Controversy about EU financing of shale gas research and about unconventional fossil fuels

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In the Horizon 2020 programme, a facility has been created to allow companies to finance research in shale gas fracturing. This purpose has been widely criticized by environmental NGOs, who say the €113m of the programme contradict EU climate change policy and could be afforded instead by the companies who will benefit from the programme.

The aim of the fund is to help companies « identify potential environmental impacts and risks from shale gas exploitation by using satellite observation, developing models and establishing scientific recommendations for best practices ». Campaigner Antoine Simon from Friends of the Earth Europe says some of the « richest companies in the world » will benefit from the money, and underlines that there are « many more important energy efficiency and renewable energy research priorities ».

Shale gas is deemed by the EU to be low carbon because it « may help in the transition towards a low-carbon economy provided its air emissions, including greenhouse gas emissions, are adequately mitigated », according to an EU official interviewed by newspaper EurActiv. The setting-up of the fund was allowed by a European Council decision in December 2013. Previously, Connie Hedegaard, Climate Change Commissioner, had demanded European development banks to stop funding fossil fuels in their energy lending policy reviews. It has been widely reported that intense lobby work of the Canadian federal government, supported by the United Kingdom, succeeded in getting the European Commission to discard a long-standing project for separate accounting of tar sands in CO2 emissions, which are capped, in the Fuel Quality Directive.

CO2 emissions from gas are half as much as from coal or oil, but still exponentially more than those of renewable energies. A report from the UK government's chief scientific adviser David MacKay contradicts expectations of a mitigation of shale gas emissions : carbon emissions from shale gas may not be lower than those from Qatar LNG imports. The reports says that « the principal effect of UK shale gas production and use will be that it displaces imported LNG, or possibly piped gas from outside Europe. The net effect on total UK [greenhouse gas] emissions rates is likely to be small ». Legislation to reduce the incident emissions of greenhouse gases (esp. methane) from fracturing has also been strongly criticized : professor Robert Howarth of Cornell University says the oil and gas industry may be strongly tempted to cheat environmental regulations on the rigs.

The sector of « unconventional fossil fuels » (shale gas, shale oil, tar sands) is only at the beginning of its expected growth, and suffered various strategical setbacks. For instance, we learned recently that the shale oil reserves of what was dubbed a « black gold mine » in Monterey, California, were 96% lower than expected. Last year, the US Department of Energy also reduced by 42% its estimates for US shale gas reserves. Nevertheless US shale gas production is rising, and the Canadian tar sands industry has also started to export its products to the European markets very recently, triggering again a grassroot mobilisation in front of the Spanish refinery expected to receive the first barrels. Another mobilisation is going on right now in Algeria against shale gas, where fracturing has been recently authorised in contradiction with past announcements. Doctors, manual workers, teachers etc. are campaigning against drilling, but their chances of success are low.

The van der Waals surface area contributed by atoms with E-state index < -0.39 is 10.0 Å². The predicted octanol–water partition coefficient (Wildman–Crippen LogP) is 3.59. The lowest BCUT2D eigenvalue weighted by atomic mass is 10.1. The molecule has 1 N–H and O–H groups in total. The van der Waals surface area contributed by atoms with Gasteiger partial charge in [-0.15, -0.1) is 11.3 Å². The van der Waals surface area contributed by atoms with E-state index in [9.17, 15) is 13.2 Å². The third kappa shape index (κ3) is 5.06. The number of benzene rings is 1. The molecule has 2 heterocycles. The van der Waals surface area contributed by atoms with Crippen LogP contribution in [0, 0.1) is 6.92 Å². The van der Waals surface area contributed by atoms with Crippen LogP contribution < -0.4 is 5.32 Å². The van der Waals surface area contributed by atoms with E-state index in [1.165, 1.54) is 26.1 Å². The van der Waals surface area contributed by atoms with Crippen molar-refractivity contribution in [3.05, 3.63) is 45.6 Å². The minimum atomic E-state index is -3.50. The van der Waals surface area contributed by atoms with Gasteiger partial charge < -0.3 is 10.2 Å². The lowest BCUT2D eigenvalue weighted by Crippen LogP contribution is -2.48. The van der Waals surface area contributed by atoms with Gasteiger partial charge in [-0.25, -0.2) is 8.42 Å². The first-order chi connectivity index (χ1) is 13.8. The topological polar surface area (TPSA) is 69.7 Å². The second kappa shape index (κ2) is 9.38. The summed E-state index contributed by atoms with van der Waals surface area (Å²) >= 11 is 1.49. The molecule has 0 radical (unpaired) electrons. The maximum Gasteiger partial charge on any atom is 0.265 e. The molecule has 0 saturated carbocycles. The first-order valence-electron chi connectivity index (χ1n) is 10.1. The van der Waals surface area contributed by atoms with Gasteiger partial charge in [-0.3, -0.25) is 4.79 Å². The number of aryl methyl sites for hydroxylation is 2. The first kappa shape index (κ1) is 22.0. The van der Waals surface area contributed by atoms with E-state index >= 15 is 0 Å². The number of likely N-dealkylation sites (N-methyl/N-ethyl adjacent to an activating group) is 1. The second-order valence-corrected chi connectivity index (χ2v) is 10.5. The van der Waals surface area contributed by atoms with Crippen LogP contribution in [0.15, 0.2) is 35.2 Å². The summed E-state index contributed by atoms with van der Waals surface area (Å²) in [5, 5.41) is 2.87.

Methane gas and chemicals used for fracturing were reported to massively contaminate water wells surrounding extraction areas. News 8, an American news broadcaster, has ensured for 2 years TV coverage of water flaring after exposure to a lighter. On June 5, they again met an inhabitant of the Parker county, owner of a well whose water turns into flames because of its methane content. The Railroad Commission of Texas, in charge of examining the gas content of the water and its origin, acknowledged to the journalists “they are aware of the high levels of methane concentration”. Up to 600 chemicals are involved in fracturing, including known carcinogens and toxins such as lead, uranium, mercury, ethylene glycol, radium, methanol, hydrochloric acid and formaldehyde. There have been over 1,000 documented cases of water contamination next to areas of gas drilling as well as cases of sensory, respiratory, and neurological damage due to ingested contaminated water.

In separate events, during a discussion held by the European Commission on so-called “carbon leakages”, the Austrian government declared today that nuclear energy, shale gas as well as LNG are not a solution to reduce the energy dependence of the European Union. In North Carolina, the Senate has voted on May 20 to make it a crime to disclose the chemicals used in hydraulic fracturing, as supporters of the legislation say this will help develop the resource and create jobs.

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